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Resolving Conflict: It’s All in the Details

Resolving Conflict: It’s All in the Details

Resolving Conflict: It’s All in the Details

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BBYO: Learning from Mediation Skills

Recently, I facilitated a workshop on conflict resolution for youth leaders through BBYO, a Jewish youth group. We spent an hour and a half at the offices of the Jewish Federation of Metropolitan Detroit, learning from mediation skills how to resolve conflict in everyday life, whether at work or amongst teens in their BBYO chapters.

It was a fun and productive workshop. I love presenting and empowering people to create effective communication and diminish conflict whenever possible. And, it was fun to present alongside Barrie Seigle, a social worker who works with BBYO.

When we began, I asked the group what they hoped to get out of the workshop.

Their Answers:

  1. Learn not to react to conflict with emotion
  2. When a hard topic needs to be brought up that is confrontational, learn how to work it out
  3. Different conflict resolution strategies
  4. If I’m a sensitive soul – hoping this will help ease anxiety when entering conflict
  5. Not jumping to conclusions
  6. Get better results
  7. How to deal with multiple egos (2 strong personalities)
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Barrie Seigle and Alisa Peskin-Shepherd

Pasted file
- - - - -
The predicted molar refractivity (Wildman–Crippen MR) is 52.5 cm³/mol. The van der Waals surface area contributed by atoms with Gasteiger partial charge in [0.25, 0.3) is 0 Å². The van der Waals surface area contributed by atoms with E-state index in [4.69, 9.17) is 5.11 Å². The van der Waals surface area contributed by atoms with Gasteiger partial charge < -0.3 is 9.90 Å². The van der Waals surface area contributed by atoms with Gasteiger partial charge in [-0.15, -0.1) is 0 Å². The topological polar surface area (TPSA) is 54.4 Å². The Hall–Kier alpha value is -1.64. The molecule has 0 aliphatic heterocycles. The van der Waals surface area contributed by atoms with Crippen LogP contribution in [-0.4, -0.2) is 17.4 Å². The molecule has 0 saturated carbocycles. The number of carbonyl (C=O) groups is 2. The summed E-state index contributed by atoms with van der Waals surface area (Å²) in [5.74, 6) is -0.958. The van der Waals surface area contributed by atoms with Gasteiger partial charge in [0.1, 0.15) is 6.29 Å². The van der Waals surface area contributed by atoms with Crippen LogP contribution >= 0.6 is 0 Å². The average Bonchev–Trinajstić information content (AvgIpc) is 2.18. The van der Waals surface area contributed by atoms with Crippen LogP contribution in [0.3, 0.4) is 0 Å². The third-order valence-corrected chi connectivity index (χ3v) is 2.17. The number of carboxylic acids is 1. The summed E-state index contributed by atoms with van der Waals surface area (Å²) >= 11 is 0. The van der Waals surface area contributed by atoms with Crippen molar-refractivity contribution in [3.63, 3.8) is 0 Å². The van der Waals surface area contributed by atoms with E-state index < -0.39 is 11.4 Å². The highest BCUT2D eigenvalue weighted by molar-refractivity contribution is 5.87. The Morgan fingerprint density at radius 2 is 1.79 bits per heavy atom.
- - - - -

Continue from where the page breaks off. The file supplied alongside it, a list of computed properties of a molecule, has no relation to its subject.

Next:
Stories Make It Relatable

I always begin by sharing stories that people can relate to. I shared one about a couple where the husband didn’t want to pay spousal support/alimony because the wife initiated the divorce. I reframed the issue of spousal support by asking the husband what the most important thing was to him. His answer: consistency and stability for his children.

Because the wife initiated the divorce, the husband felt she could work full-time and he shouldn’t have to pay her any money.

He was defensive.

He was hurt.

I steered the conversation away from the emotional and focused in on their shared values: the children.

Put Yourself in Their Shoes

Then, I asked questions: What period of time do you feel is appropriate for this transition for your kids? What contributes to their stability and consistency?

When you frame the issue in a way that is likely to lead to resolution by incorporating the other side’s perspective, you can create a better outcome.
By reframing spousal support in terms both parties agreed on – stability and consistency for the children – the husband was able to see that paying some amount to his soon-to-be ex-wife would be ok. In order to give the children stability and consistency, the parents made changes over time as everyone acclimated to the new situation.

Compassionate Negotiations

Even facilitators can be emotional. Did you ever see the movie, Life of the Party, where Melissa McCarthy plays a mom who returns to college amid a divorce, and ends up a student alongside her daughter at the same college? There is a mediation scene where the facilitator says to direct all comments to her. They get pretty vicious, but all comments are directed to the mediator – even when they’re cursing at one another and insulting each other.